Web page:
Why use LCC?  Why should engineers be concerned about cost elements? It is important for engineers to think like managers and act like engineers for a profit maximizing organization. Money Does Matter!!! .

Cost element  For an equipment. and 2) Operation & Maintenance Cost  The identification of cost elements and their sub-division are based on the purpose and scope of the LCC study. there are TWO cost elements: 1) Initial Cost. .

Cost element  Initial Cost: – Design & development cost. – Installation cost or erection & commission cost. or cost of equipment. . – Investment on asset.

Cost element  Operation & Maintenance Cost: – Labour cost. – Raw material cost. . – Energy cost. – Spare & maintenance cost.

Computation of Life Cycle Cost Analysis (Steps for LCCA) .

Steps for computation of LCC Step 1: Determine time for each cost element.  Step 4: Calculate LCC by adding all cost element.  Step 5: Analyze the results. for every year (over its time period). at every year.  .  Step 3: Calculate Net Present Value of each element.  Step 2: Estimate value of each cost element.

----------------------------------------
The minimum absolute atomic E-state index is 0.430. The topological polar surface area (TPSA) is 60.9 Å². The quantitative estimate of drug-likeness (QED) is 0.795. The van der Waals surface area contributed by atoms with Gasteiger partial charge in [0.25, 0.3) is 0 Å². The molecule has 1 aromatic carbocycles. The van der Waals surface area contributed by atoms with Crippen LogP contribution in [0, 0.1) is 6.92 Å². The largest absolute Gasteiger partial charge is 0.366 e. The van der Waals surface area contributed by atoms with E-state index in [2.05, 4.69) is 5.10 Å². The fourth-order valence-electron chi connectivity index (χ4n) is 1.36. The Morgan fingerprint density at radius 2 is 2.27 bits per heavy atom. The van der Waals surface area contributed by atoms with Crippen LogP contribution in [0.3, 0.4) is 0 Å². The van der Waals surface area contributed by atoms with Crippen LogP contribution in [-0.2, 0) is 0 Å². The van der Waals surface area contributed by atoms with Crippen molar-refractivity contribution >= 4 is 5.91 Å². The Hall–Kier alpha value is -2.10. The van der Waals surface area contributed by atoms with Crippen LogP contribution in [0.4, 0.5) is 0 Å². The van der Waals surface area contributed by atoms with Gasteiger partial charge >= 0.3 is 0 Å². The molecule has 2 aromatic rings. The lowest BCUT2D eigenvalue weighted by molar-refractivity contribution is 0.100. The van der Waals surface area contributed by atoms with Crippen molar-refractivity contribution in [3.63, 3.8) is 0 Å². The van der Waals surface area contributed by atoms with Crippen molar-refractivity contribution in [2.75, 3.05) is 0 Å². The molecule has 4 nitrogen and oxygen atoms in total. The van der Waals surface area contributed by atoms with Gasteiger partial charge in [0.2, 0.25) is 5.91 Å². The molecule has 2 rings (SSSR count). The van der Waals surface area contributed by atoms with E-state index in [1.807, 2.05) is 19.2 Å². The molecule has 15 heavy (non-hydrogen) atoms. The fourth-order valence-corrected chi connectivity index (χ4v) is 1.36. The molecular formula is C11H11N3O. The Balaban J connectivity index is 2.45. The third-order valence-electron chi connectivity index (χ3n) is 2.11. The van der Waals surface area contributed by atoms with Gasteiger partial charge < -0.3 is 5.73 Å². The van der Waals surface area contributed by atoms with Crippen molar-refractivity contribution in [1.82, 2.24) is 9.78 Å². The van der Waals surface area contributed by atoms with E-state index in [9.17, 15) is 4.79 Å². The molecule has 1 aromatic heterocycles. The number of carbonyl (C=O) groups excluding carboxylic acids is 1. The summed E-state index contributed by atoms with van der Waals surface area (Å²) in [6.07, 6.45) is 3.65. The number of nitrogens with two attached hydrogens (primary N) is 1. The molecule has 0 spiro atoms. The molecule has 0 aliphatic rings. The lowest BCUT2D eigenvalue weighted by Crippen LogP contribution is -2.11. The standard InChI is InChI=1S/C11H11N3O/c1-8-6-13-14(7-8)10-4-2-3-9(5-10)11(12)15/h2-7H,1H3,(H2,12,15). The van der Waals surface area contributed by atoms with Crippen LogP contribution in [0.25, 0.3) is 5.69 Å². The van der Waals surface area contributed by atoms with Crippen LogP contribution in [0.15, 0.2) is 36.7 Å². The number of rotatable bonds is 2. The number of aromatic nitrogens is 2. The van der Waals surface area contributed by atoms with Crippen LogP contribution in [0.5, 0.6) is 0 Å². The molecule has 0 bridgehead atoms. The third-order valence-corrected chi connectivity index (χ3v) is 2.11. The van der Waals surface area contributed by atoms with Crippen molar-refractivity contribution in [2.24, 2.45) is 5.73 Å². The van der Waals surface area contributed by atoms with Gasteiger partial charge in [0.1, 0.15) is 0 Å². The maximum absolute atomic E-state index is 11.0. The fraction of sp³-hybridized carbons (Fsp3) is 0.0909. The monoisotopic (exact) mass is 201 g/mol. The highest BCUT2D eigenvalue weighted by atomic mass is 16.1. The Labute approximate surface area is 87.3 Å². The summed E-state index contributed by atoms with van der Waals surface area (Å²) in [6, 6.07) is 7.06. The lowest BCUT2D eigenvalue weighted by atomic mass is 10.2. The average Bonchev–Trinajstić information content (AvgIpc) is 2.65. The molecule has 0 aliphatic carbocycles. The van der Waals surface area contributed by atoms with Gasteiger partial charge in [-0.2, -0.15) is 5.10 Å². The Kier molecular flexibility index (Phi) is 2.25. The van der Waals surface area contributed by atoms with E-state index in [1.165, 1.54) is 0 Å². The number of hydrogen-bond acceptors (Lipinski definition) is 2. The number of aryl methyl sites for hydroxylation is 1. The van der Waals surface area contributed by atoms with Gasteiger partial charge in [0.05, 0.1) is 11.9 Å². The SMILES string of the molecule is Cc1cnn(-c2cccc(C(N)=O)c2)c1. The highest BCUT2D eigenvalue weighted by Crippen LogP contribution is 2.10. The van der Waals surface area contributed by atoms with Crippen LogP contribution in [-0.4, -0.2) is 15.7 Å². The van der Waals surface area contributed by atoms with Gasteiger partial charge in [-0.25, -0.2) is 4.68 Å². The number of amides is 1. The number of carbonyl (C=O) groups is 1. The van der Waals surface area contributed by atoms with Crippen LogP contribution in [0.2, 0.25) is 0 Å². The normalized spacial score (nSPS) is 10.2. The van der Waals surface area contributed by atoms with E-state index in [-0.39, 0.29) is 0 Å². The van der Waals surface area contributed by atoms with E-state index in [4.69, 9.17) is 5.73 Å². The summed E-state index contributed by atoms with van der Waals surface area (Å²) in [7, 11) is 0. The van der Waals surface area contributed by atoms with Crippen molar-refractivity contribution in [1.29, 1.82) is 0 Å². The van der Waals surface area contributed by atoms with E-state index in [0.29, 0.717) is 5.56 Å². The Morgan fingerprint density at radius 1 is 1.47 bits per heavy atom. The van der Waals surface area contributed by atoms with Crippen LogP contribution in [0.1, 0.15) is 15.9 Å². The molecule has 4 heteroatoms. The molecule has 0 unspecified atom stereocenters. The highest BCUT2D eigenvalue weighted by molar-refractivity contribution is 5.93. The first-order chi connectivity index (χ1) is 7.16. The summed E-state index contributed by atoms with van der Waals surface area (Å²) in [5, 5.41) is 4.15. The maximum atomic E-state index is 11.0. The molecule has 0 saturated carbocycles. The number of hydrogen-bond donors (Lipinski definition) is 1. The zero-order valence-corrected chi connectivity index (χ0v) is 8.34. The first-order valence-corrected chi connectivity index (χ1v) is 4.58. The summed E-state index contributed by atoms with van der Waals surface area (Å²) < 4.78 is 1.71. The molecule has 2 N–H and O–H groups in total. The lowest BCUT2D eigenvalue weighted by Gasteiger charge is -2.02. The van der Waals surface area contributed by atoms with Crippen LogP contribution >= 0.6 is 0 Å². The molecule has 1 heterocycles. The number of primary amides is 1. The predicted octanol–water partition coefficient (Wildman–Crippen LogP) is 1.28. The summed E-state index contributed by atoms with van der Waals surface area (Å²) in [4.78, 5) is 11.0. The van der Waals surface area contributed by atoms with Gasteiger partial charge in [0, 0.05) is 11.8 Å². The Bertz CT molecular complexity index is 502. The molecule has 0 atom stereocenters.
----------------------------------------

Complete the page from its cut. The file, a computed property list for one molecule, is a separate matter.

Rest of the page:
Conventional concept of Product Life Cycle implies to the time span based on demand of the product in the market. in this case). equipment. starting from launch of the product up to the time when company withdraw the product from the market. That is purely a marketing concept. This Life cycle is not similar to conventional concept of Product Life Cycle.Step 1: Determination of time – Determination of life cycle of the product (i. To be continued…… .e.

To be continued…… . customer decides the Life Cycle. – The product supplier provides the life cycle depending on design calculation and experience. productive life time of the product. Customer considers the effect of available maintenance facility. life cycle means the life of the product that is installed in the plant. how long he/ she wants to use the machine. i. i. also.Step 1: Determination of time – In LCC analysis of an equipment. – Based on supplier’s data.e. technological obsolescence and economic uncertainty factor.e.